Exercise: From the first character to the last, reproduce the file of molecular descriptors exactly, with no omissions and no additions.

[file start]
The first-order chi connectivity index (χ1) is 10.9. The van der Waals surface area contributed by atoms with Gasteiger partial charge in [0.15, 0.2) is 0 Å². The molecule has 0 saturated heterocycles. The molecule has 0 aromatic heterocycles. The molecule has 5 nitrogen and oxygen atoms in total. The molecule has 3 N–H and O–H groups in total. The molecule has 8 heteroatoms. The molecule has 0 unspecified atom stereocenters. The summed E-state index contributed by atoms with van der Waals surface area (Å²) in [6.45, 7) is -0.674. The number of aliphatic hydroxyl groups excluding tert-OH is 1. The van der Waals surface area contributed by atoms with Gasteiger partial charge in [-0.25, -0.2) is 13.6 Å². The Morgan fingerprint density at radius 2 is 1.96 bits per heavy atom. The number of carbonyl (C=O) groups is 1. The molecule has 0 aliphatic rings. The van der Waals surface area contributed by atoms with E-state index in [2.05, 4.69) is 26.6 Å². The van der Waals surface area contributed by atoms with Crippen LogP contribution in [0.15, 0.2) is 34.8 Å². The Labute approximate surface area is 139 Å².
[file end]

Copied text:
The first-order chi connectivity index (χ1) is 10.9. The van der Waals surface area contributed by atoms with Gasteiger partial charge in [0.15, 0.2) is 0 Å². The molecule has 0 saturated heterocycles. The molecule has 0 aromatic heterocycles. The molecule has 5 nitrogen and oxygen atoms in total. The molecule has 3 N–H and O–H groups in total. The molecule has 8 heteroatoms. The molecule has 0 unspecified atom stereocenters. The summed E-state index contributed by atoms with van der Waals surface area (Å²) in [6.45, 7) is -0.674. The number of aliphatic hydroxyl groups excluding tert-OH is 1. The van der Waals surface area contributed by atoms with Gasteiger partial charge in [-0.25, -0.2) is 13.6 Å². The Morgan fingerprint density at radius 2 is 1.96 bits per heavy atom. The number of carbonyl (C=O) groups is 1. The molecule has 0 aliphatic rings. The van der Waals surface area contributed by atoms with E-state index in [2.05, 4.69) is 26.6 Å². The van der Waals surface area contributed by atoms with Crippen LogP contribution in [0.15, 0.2) is 34.8 Å². The Labute approximate surface area is 139 Å².